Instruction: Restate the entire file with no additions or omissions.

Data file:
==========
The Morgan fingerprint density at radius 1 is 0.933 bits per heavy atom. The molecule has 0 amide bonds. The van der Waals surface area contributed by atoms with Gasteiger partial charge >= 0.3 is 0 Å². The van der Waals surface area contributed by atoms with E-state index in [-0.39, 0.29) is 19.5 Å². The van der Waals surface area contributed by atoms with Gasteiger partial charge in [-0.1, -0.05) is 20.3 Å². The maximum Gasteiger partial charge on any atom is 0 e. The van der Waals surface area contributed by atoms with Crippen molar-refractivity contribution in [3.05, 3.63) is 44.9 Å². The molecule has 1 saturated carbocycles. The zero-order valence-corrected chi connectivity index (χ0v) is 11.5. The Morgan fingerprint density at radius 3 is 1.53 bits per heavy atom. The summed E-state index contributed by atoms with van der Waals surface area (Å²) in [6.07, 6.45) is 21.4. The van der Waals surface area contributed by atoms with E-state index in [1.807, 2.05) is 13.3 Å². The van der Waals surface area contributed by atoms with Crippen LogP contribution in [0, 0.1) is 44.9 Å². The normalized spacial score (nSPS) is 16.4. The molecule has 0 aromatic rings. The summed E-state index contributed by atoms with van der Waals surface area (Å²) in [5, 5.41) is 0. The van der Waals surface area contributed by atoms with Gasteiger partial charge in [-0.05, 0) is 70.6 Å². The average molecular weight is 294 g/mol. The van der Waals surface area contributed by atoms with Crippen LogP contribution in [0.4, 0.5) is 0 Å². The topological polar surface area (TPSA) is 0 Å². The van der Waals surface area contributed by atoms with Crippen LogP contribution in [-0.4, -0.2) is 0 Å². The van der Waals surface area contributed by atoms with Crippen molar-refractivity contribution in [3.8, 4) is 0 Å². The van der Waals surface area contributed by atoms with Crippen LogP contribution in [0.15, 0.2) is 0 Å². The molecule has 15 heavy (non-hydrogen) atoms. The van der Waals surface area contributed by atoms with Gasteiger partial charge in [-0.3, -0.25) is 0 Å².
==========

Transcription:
The Morgan fingerprint density at radius 1 is 0.933 bits per heavy atom. The molecule has 0 amide bonds. The van der Waals surface area contributed by atoms with Gasteiger partial charge >= 0.3 is 0 Å². The van der Waals surface area contributed by atoms with E-state index in [-0.39, 0.29) is 19.5 Å². The van der Waals surface area contributed by atoms with Gasteiger partial charge in [-0.1, -0.05) is 20.3 Å². The maximum Gasteiger partial charge on any atom is 0 e. The van der Waals surface area contributed by atoms with Crippen molar-refractivity contribution in [3.05, 3.63) is 44.9 Å². The molecule has 1 saturated carbocycles. The zero-order valence-corrected chi connectivity index (χ0v) is 11.5. The Morgan fingerprint density at radius 3 is 1.53 bits per heavy atom. The summed E-state index contributed by atoms with van der Waals surface area (Å²) in [6.07, 6.45) is 21.4. The van der Waals surface area contributed by atoms with E-state index in [1.807, 2.05) is 13.3 Å². The van der Waals surface area contributed by atoms with Crippen LogP contribution in [0, 0.1) is 44.9 Å². The normalized spacial score (nSPS) is 16.4. The molecule has 0 aromatic rings. The summed E-state index contributed by atoms with van der Waals surface area (Å²) in [5, 5.41) is 0. The van der Waals surface area contributed by atoms with Gasteiger partial charge in [-0.05, 0) is 70.6 Å². The average molecular weight is 294 g/mol. The van der Waals surface area contributed by atoms with Crippen LogP contribution in [0.4, 0.5) is 0 Å². The topological polar surface area (TPSA) is 0 Å². The van der Waals surface area contributed by atoms with Crippen LogP contribution in [-0.4, -0.2) is 0 Å². The van der Waals surface area contributed by atoms with Crippen molar-refractivity contribution in [3.8, 4) is 0 Å². The van der Waals surface area contributed by atoms with Crippen LogP contribution in [0.15, 0.2) is 0 Å². The molecule has 15 heavy (non-hydrogen) atoms. The van der Waals surface area contributed by atoms with Gasteiger partial charge in [-0.3, -0.25) is 0 Å².